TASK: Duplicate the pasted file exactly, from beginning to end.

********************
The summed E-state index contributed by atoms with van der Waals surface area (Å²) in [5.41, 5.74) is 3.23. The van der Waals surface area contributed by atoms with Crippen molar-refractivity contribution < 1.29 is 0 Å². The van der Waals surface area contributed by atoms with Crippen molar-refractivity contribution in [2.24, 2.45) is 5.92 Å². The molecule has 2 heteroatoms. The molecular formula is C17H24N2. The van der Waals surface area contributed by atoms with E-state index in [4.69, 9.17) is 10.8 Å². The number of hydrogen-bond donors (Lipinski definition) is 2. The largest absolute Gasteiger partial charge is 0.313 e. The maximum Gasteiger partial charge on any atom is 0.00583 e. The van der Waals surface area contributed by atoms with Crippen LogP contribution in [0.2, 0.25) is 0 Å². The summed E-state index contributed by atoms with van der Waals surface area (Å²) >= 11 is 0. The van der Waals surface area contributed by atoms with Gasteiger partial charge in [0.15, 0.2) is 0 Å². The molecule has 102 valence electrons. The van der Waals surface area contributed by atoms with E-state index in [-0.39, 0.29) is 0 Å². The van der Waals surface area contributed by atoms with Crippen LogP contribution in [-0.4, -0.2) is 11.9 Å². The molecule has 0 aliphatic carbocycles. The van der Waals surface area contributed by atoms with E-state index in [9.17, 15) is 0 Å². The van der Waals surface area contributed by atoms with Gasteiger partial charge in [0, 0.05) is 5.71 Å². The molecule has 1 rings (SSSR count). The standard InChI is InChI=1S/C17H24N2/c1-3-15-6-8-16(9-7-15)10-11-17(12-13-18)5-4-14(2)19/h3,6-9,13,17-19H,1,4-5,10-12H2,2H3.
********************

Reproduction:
The summed E-state index contributed by atoms with van der Waals surface area (Å²) in [5.41, 5.74) is 3.23. The van der Waals surface area contributed by atoms with Crippen molar-refractivity contribution < 1.29 is 0 Å². The van der Waals surface area contributed by atoms with Crippen molar-refractivity contribution in [2.24, 2.45) is 5.92 Å². The molecule has 2 heteroatoms. The molecular formula is C17H24N2. The van der Waals surface area contributed by atoms with E-state index in [4.69, 9.17) is 10.8 Å². The number of hydrogen-bond donors (Lipinski definition) is 2. The largest absolute Gasteiger partial charge is 0.313 e. The maximum Gasteiger partial charge on any atom is 0.00583 e. The van der Waals surface area contributed by atoms with Crippen LogP contribution in [0.2, 0.25) is 0 Å². The summed E-state index contributed by atoms with van der Waals surface area (Å²) >= 11 is 0. The van der Waals surface area contributed by atoms with Gasteiger partial charge in [0.15, 0.2) is 0 Å². The molecule has 102 valence electrons. The van der Waals surface area contributed by atoms with E-state index in [-0.39, 0.29) is 0 Å². The van der Waals surface area contributed by atoms with Crippen LogP contribution in [-0.4, -0.2) is 11.9 Å². The molecule has 0 aliphatic carbocycles. The van der Waals surface area contributed by atoms with E-state index in [9.17, 15) is 0 Å². The van der Waals surface area contributed by atoms with Gasteiger partial charge in [0, 0.05) is 5.71 Å². The molecule has 1 rings (SSSR count). The standard InChI is InChI=1S/C17H24N2/c1-3-15-6-8-16(9-7-15)10-11-17(12-13-18)5-4-14(2)19/h3,6-9,13,17-19H,1,4-5,10-12H2,2H3.